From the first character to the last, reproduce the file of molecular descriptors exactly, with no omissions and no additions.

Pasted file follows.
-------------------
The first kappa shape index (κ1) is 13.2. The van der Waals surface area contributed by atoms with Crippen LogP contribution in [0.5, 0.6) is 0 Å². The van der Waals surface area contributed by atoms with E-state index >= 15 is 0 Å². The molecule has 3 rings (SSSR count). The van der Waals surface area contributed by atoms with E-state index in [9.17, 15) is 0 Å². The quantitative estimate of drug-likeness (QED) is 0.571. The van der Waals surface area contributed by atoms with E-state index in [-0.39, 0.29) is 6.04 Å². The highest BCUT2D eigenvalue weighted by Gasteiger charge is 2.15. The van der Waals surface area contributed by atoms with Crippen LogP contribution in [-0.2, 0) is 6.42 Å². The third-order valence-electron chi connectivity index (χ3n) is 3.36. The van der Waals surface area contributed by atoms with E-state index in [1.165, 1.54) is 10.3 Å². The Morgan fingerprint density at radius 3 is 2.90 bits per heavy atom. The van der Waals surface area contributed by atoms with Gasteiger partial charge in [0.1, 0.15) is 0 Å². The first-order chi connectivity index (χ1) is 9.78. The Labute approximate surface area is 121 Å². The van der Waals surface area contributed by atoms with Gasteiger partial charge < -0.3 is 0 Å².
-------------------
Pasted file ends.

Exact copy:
The first kappa shape index (κ1) is 13.2. The van der Waals surface area contributed by atoms with Crippen LogP contribution in [0.5, 0.6) is 0 Å². The van der Waals surface area contributed by atoms with E-state index >= 15 is 0 Å². The molecule has 3 rings (SSSR count). The van der Waals surface area contributed by atoms with E-state index in [9.17, 15) is 0 Å². The quantitative estimate of drug-likeness (QED) is 0.571. The van der Waals surface area contributed by atoms with E-state index in [-0.39, 0.29) is 6.04 Å². The highest BCUT2D eigenvalue weighted by Gasteiger charge is 2.15. The van der Waals surface area contributed by atoms with Crippen LogP contribution in [-0.2, 0) is 6.42 Å². The third-order valence-electron chi connectivity index (χ3n) is 3.36. The van der Waals surface area contributed by atoms with E-state index in [1.165, 1.54) is 10.3 Å². The Morgan fingerprint density at radius 3 is 2.90 bits per heavy atom. The van der Waals surface area contributed by atoms with Gasteiger partial charge in [0.1, 0.15) is 0 Å². The first-order chi connectivity index (χ1) is 9.78. The Labute approximate surface area is 121 Å². The van der Waals surface area contributed by atoms with Gasteiger partial charge < -0.3 is 0 Å².